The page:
ASMR For Software Engineers

You don’t listen to ASMR? Fine. You think it’s weird? Ok.


I’ve learned that I work best with headphones on. Sometimes, I even have my earbuds in with no music playing at all (whoops, just exposed myself).

@endingwithali

##mechanicalkeyboard ##asmr is good for the soul

♬ original sound - endingwithali

But why should you, a software engineer, listen to ASMR?

Picture the following scenarios:

Imagine: You’re at work and need something to listen to. You’re really noodling on this problem, so music isn’t going to cut it- but you need something to fill your headphones. Plus, the noise in the office is either too much or not enough. Small start up offices can be dead silent during the day, which is great, but a bit eerie at times.

Imagine: You’re quarantined in your San Francisco apartment with no living room, your 4 other roommates are all on Zoom meetings talking particularly loudly, and the walls are paper thin. You want to get into a good flow state, but all this excess noise is bleeding into your brain. How could you cancel out these sounds?

[Kid holding head because too loud]
I’m writing this article like ASMR videos are the next solution to focus for the start up bros. Up next? microdosing matcha powder


ASMR and white noise are great solutions to these scenarios.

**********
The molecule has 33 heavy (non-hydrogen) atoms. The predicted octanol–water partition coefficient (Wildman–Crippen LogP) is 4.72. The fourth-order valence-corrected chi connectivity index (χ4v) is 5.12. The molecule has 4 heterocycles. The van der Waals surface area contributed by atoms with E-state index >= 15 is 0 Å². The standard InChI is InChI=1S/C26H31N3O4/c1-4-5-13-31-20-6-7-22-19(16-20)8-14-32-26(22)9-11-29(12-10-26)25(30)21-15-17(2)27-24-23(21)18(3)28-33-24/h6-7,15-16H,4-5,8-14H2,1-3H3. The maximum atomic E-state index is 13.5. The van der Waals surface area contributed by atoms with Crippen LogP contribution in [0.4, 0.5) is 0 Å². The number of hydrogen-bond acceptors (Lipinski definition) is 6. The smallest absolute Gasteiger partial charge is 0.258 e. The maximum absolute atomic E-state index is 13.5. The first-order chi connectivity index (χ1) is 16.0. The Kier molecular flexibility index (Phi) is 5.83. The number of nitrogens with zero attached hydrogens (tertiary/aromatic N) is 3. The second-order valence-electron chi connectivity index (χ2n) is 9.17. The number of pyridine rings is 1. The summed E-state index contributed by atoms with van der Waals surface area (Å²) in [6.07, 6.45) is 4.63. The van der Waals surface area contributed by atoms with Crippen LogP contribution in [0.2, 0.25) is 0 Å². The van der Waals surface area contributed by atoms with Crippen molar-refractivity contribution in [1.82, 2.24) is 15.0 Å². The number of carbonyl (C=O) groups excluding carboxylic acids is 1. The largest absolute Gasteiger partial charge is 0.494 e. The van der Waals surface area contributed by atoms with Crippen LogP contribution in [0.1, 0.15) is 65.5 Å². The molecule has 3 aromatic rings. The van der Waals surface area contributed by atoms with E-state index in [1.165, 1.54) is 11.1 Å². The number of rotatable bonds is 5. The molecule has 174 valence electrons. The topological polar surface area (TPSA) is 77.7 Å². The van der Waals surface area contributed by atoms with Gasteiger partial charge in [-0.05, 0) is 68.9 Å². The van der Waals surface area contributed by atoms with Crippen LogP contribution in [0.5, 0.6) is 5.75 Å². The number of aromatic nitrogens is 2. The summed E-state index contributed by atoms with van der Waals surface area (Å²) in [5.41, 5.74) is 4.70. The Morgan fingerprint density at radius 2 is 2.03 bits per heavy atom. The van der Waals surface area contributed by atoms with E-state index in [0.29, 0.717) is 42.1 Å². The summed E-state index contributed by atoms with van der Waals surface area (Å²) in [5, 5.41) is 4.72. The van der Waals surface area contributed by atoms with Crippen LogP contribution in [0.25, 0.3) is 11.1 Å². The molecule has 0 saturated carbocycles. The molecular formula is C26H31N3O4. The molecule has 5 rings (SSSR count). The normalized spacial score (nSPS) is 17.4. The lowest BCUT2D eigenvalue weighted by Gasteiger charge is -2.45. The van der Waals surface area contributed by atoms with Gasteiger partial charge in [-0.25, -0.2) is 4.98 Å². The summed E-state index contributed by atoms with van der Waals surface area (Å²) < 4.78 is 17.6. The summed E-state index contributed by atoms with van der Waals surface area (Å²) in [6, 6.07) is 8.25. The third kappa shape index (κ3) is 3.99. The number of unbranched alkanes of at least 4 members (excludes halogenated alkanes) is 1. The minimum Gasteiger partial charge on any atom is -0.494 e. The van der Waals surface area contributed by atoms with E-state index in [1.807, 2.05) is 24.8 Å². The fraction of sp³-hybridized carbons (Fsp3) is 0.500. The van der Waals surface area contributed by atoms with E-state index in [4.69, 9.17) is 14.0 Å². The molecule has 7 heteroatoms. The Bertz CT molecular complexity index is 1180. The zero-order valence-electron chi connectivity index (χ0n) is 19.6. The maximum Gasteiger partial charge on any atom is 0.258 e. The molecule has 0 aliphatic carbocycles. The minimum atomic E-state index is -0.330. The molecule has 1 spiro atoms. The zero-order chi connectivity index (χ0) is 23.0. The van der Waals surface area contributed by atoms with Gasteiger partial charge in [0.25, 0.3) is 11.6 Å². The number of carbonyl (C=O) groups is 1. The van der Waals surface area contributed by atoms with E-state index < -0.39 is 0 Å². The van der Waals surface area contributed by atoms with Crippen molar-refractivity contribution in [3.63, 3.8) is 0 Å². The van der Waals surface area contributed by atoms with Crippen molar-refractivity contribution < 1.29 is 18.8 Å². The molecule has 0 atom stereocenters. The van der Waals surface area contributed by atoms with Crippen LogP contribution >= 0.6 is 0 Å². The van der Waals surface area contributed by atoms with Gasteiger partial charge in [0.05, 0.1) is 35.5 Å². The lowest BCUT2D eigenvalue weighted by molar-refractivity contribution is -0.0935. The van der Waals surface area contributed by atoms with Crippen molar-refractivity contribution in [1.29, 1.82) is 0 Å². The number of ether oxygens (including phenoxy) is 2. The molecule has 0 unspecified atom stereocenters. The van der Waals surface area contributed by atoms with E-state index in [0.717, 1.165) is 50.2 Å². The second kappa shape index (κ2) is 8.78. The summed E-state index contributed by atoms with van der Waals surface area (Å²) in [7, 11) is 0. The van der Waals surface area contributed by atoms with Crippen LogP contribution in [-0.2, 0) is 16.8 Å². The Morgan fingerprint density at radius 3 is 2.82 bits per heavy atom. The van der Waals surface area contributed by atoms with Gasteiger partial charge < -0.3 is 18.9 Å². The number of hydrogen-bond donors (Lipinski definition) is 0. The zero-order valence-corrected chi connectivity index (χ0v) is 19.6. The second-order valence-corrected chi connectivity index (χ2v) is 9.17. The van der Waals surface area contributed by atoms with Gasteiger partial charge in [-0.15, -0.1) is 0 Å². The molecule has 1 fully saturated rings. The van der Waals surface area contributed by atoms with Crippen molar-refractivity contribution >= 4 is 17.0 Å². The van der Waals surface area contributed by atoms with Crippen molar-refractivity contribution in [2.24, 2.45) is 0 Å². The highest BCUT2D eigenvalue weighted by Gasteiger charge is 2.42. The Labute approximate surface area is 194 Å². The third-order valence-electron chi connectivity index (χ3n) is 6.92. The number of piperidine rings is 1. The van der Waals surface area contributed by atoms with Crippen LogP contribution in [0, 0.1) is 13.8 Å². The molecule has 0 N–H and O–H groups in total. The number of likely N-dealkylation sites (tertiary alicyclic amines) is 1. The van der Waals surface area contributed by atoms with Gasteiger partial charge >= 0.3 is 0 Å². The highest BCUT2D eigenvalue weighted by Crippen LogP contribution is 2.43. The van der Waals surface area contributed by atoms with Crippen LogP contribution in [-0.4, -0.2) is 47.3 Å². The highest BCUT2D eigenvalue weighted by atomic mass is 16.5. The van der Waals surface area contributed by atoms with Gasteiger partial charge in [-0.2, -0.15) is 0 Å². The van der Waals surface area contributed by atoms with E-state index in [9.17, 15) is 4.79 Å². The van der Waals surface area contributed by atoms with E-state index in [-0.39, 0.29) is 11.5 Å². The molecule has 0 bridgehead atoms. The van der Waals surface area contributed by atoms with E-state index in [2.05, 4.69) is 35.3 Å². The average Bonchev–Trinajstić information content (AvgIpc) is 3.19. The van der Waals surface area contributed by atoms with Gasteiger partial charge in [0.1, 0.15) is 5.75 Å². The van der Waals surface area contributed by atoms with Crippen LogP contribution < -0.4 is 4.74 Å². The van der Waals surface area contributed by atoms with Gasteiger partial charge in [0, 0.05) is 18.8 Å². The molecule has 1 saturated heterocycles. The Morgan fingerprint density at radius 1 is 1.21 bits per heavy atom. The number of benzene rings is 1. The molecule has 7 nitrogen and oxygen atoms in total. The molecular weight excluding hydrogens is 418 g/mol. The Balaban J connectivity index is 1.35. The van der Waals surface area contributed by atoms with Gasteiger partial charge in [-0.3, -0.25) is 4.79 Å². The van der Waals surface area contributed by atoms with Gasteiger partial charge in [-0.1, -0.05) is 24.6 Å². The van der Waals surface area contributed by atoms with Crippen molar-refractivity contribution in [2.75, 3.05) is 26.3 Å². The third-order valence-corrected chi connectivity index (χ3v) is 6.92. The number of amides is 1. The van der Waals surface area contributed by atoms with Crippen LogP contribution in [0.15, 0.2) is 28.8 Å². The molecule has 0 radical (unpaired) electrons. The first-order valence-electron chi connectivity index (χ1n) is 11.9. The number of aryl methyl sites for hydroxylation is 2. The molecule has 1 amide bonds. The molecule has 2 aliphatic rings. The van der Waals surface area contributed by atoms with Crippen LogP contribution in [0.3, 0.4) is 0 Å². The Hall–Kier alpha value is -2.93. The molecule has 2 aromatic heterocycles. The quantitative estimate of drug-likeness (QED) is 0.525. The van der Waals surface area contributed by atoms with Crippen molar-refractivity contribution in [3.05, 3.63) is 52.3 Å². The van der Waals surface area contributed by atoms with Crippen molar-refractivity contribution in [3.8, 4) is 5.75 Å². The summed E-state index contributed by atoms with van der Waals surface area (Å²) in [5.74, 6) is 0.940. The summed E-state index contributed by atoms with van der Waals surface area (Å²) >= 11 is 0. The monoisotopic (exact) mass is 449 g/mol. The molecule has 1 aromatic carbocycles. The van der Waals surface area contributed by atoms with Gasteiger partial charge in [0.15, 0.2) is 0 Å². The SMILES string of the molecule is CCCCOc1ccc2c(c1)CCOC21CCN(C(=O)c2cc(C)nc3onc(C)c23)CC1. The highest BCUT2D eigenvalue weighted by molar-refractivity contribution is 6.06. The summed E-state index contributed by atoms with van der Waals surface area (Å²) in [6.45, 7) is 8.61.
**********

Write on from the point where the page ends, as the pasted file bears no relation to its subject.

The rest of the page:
But Ali - what is white noise?

White noise is a combination of frequencies used to mask other sounds. Look back to the pre-quarantine days when you could go out and sit for hours in a coffee shop, deep in thought and super productive. The background noise provided by the coffee shop is excellent white noise.

What about ASMR?

ASMR stands for Autonomous Sensory Meridian Response. Maria of Gentle Whispering ASMR does a fantastic job covering what ASMR is in a short and concise video:


"Its a pleasant tingling feeling that you experience when you hear unique soft voices, or hear certain soothing sounds"


There’s a stigma that ASMR is sexual. Let’s be really clear here: it’s not.

That said, it is an excellent way to fill empty airwaves with non-distracting audio. It’s also said to help improve focus, as well as aid sleep and be extremely relaxing.

Recommendations

The following suggestions are videos and audio tracks I find myself constantly returning to when trying to get work done. Will these videos cause the so-called “tingle” sensation? I don’t know, but they’re excellent for boosting my focus. I recommend using in-ear headphones to ensure the best noise cancellation/audio filling experience.

















Hopefully this article makes your quarantine a little more functional and your work a little more productive. Enjoy your newfound in-ear peace!

Thank you Max Harlynking for reviewing this ❤

Bonus Content

Because we’re still owing Tom Nook money



This website plays the original Animal Crossing GameCube music for each hour of the day.